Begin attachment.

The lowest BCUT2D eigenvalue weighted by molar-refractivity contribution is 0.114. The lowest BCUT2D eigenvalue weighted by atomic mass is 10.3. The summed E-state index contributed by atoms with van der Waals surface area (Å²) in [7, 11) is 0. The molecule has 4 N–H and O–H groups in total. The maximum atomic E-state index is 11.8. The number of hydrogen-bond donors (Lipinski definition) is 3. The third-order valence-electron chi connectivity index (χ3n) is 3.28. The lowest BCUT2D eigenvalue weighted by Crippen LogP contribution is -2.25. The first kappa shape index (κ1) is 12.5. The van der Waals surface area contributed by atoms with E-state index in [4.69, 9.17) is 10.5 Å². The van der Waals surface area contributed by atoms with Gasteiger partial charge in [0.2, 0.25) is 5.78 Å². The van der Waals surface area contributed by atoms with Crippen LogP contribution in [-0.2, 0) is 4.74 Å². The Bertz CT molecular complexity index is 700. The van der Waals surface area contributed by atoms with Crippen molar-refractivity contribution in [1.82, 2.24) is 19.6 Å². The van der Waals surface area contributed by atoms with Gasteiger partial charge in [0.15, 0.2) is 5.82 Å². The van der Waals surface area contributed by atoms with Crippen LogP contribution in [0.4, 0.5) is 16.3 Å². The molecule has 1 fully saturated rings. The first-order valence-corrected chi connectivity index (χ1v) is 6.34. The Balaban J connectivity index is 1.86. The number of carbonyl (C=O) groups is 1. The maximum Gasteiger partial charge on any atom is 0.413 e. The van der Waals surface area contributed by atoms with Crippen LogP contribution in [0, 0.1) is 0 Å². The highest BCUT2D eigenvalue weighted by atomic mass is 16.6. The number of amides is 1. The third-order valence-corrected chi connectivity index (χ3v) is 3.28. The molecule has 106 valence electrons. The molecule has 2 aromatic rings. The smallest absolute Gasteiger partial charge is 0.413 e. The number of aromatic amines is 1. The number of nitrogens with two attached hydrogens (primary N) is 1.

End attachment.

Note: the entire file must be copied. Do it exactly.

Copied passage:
The lowest BCUT2D eigenvalue weighted by molar-refractivity contribution is 0.114. The lowest BCUT2D eigenvalue weighted by atomic mass is 10.3. The summed E-state index contributed by atoms with van der Waals surface area (Å²) in [7, 11) is 0. The molecule has 4 N–H and O–H groups in total. The maximum atomic E-state index is 11.8. The number of hydrogen-bond donors (Lipinski definition) is 3. The third-order valence-electron chi connectivity index (χ3n) is 3.28. The lowest BCUT2D eigenvalue weighted by Crippen LogP contribution is -2.25. The first kappa shape index (κ1) is 12.5. The van der Waals surface area contributed by atoms with E-state index in [4.69, 9.17) is 10.5 Å². The van der Waals surface area contributed by atoms with Gasteiger partial charge in [0.2, 0.25) is 5.78 Å². The van der Waals surface area contributed by atoms with Crippen LogP contribution in [-0.2, 0) is 4.74 Å². The Bertz CT molecular complexity index is 700. The van der Waals surface area contributed by atoms with Crippen molar-refractivity contribution in [1.82, 2.24) is 19.6 Å². The van der Waals surface area contributed by atoms with Gasteiger partial charge in [0.15, 0.2) is 5.82 Å². The van der Waals surface area contributed by atoms with Crippen LogP contribution in [0.4, 0.5) is 16.3 Å². The molecule has 1 fully saturated rings. The first-order valence-corrected chi connectivity index (χ1v) is 6.34. The Balaban J connectivity index is 1.86. The number of carbonyl (C=O) groups is 1. The maximum Gasteiger partial charge on any atom is 0.413 e. The van der Waals surface area contributed by atoms with Crippen LogP contribution in [0, 0.1) is 0 Å². The highest BCUT2D eigenvalue weighted by atomic mass is 16.6. The number of amides is 1. The third-order valence-corrected chi connectivity index (χ3v) is 3.28. The molecule has 106 valence electrons. The molecule has 2 aromatic rings. The smallest absolute Gasteiger partial charge is 0.413 e. The number of aromatic amines is 1. The number of nitrogens with two attached hydrogens (primary N) is 1.